Tere O’Connor’s choreography finds its logic outclasses the realm of “translation,” operating in a sub-linguistic area of expression. He views dance as a system with its own properties; an abstract documentary form that doesn’t search to depict. The lenses of western culture, spoken language or dance history, often used to “interpret” dance, are subsumed into layers of the work and decentralized. In addition to a great love of movement and a deep commitment to choreographic craft and design, more philosophical urges animate the work. From his earliest efforts, the complex entanglement of passing time, metaphor, constant change, tangential thought, and memory have ignited an exploration into the nature of consciousness for O’Connor. Choreography is a process of observation which includes multiple, disparate elements that float in and out of synchronicity. Engaging in dance as a life style constitutes a move away from the narrow social constructs we’ve created to standardize human behavior.
Martha Sherman’s 2017 review of Long Run for Dancelog.nyc review suggested that it may be O’Connor’s best work yet. “Rich and spare at the same time….The cascade of dance never lost its connection, but pushed and pulled so that each trio, duet, and solo had its unique form and character, and the whole, yes, was genuinely greater than the sum of its parts.”
Finally, we turn to O’Connor himself, who both choreographed and composed Long Run, in his own words.
I have been making dances for 38 years, and I long ago ceded any desire for the expression of specific ideas in my work, since a blend of inference, essence, quality, reference, and affect seem to bring us to the edge of meaning in dance. I allowed myself to lean into the ambiguous contours and endless associative pathways of the choreographic mind to shape my work. The result has been works whose structures are disobedient and play with time in fragmentary ways. Dance can enliven our experience of time passing. Many forms do this, like novels and film, yet at the most fundamental level, these forms search for a shared understanding for their viewers. Some look for this result in dance as well, but my journey led me down a different pathway. I became interested in the ways that events float outside of narrative sequencing, left to churn in an inexact cloud of memories and present desires. In Long Run, I tried to incorporate the haplessness of sequencing in our lives to create a structure of accidental contrasts. A narrative seems to appear, but it is one etched out of chance and could begin or end at any moment. I created the musical score for this work to further shape its structure of difference and attempt to reign in the inherent unruliness of this type of creative procedure.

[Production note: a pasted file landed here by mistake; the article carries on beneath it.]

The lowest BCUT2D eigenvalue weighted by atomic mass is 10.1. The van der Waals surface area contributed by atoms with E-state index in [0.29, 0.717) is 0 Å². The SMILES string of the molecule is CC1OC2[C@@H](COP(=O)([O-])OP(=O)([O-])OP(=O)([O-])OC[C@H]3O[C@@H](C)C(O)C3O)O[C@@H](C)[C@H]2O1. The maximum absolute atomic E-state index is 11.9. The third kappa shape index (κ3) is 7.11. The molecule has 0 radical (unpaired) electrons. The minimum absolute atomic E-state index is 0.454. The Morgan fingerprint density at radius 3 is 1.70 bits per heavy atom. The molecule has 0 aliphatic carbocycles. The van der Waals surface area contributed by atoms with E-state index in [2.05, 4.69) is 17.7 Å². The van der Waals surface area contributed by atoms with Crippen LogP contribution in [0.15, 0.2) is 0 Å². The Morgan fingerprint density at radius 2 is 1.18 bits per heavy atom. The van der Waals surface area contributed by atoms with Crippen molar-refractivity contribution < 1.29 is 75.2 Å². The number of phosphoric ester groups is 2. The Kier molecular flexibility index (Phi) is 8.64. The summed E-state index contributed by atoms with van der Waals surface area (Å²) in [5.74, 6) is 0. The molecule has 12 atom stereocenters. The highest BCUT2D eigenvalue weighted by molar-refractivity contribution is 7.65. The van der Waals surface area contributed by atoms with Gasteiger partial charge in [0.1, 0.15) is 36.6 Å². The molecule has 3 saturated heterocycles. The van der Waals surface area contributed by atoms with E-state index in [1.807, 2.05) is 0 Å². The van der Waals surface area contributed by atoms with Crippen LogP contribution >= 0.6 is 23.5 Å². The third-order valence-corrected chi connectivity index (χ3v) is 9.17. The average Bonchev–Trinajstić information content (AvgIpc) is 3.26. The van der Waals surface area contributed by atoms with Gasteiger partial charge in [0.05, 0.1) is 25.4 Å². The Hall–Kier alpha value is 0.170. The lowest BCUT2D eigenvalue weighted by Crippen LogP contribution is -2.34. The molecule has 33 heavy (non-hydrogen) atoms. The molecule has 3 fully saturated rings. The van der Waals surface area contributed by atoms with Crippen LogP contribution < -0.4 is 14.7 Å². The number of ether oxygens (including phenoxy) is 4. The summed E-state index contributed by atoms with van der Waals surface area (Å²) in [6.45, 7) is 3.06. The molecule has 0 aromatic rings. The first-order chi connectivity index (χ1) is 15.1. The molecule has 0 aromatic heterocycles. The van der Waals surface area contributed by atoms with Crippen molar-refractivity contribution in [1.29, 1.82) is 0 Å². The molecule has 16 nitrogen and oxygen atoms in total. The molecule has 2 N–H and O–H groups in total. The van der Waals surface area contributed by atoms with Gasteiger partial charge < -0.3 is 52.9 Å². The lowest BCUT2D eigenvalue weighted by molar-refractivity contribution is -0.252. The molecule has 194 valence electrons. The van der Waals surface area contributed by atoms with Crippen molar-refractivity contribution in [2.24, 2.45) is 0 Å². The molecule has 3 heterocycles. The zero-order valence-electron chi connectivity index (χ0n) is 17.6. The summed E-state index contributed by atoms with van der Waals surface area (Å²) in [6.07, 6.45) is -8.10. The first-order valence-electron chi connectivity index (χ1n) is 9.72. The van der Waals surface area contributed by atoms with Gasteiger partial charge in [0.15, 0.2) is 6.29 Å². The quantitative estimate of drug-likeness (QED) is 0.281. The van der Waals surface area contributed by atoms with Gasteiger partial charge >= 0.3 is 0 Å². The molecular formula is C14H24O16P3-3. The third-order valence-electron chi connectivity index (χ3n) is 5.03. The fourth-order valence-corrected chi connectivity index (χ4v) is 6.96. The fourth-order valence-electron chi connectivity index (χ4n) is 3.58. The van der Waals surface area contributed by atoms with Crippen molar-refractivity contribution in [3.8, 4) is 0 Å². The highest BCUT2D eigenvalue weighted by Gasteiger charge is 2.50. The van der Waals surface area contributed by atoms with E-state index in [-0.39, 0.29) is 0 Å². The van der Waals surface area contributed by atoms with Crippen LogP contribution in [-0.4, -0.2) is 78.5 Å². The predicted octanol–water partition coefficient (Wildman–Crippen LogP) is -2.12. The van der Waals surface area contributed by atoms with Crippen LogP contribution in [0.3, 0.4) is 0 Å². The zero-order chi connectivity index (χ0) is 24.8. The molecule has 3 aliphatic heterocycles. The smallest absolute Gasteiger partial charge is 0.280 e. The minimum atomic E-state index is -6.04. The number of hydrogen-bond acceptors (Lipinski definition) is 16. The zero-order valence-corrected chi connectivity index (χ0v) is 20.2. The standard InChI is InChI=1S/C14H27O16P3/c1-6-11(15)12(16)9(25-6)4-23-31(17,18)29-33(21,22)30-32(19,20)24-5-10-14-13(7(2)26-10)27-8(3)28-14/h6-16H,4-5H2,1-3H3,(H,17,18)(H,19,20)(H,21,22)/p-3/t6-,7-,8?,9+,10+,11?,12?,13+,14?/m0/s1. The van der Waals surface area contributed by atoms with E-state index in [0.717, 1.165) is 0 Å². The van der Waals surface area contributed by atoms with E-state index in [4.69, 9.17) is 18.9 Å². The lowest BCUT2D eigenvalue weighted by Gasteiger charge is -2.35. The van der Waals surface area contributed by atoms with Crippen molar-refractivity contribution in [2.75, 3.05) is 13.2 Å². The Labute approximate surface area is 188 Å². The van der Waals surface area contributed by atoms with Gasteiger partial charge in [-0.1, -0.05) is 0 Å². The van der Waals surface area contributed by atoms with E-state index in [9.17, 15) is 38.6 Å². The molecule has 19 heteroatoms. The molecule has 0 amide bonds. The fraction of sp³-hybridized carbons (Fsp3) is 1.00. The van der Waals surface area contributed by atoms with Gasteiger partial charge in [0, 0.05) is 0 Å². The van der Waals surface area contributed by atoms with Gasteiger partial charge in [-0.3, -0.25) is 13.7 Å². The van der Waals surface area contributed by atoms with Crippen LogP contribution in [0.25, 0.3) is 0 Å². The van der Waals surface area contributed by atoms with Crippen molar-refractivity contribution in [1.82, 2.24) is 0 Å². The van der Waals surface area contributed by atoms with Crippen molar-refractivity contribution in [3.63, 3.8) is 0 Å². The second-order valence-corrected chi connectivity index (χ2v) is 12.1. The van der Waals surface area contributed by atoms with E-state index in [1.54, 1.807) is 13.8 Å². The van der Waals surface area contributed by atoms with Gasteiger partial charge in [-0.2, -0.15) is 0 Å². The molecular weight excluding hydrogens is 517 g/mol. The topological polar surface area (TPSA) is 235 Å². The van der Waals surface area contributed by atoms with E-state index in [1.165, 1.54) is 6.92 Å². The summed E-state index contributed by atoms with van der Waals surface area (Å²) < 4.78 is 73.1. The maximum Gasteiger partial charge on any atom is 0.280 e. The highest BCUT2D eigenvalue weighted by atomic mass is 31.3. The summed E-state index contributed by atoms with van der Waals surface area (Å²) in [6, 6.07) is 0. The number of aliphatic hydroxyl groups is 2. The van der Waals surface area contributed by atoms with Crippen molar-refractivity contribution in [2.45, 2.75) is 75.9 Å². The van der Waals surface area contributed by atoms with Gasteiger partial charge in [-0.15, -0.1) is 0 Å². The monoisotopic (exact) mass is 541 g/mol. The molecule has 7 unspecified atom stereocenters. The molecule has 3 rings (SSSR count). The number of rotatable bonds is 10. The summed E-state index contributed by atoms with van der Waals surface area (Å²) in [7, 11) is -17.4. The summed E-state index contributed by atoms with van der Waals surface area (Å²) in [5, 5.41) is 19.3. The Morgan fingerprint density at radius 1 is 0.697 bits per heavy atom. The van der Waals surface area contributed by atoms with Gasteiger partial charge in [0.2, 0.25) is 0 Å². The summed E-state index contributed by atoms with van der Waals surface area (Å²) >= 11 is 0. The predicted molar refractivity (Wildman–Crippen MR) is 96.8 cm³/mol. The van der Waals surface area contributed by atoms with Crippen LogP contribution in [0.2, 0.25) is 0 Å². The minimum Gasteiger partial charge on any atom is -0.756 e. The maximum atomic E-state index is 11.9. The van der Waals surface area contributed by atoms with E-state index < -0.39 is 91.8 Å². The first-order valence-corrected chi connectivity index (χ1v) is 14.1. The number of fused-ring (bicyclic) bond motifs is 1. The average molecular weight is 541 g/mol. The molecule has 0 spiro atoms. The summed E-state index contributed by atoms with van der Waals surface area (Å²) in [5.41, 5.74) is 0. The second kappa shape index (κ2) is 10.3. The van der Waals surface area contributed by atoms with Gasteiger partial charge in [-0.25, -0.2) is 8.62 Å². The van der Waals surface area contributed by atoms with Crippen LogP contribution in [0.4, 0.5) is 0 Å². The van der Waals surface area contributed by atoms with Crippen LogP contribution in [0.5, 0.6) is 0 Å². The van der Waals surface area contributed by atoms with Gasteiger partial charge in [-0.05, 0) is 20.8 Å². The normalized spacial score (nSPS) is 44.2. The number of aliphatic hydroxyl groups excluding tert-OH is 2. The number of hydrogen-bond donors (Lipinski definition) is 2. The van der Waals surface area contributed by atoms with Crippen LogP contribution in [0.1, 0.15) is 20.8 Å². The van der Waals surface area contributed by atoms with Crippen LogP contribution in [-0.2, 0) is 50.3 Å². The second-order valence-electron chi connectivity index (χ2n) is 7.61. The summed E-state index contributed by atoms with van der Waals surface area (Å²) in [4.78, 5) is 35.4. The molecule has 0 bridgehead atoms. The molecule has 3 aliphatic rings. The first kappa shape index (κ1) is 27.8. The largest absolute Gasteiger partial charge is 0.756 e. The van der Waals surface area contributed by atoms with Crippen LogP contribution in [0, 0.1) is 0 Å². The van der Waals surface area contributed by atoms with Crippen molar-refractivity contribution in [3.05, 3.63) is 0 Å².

Tere O’Connor Dance: Long Run promises the best of what Dance at Illinois and KCPA offer: an evening of awe, inspiration, boundary-pushing innovations in the performing arts, and thought-provoking engagement with our world,
Learn more about Tere O’Connor Dance on their website
Photo from KCPA website
Long Run is co-commissioned by Live Arts Bard at the Richard B. Fisher Center for the Performing Arts at Bard College through a Choreographic Fellowship with lead support from The Andrew W. Mellon Foundation, and NYU Skirball. This presentation of Long Run is made possible by The New England Foundation for the Arts’ National Dance Project, with lead funding from the Doris Duke Charitable Foundation, The Andrew W. Mellon Foundation, and The Cultural Development Fund. Additional funding is provided by the New York State Council on the Arts, The National Endowment for the Arts’ Art Works Grant, New York City Department of Cultural Affairs, the Marta Heflin Foundation, the Harkness Foundation, and the research fund from University of Illinois Urbana Champaign. The development of Long Run was made possible in part by the National Center for Choreography at The University of Akron.
Follow Tere O’Connor Dance on YouTube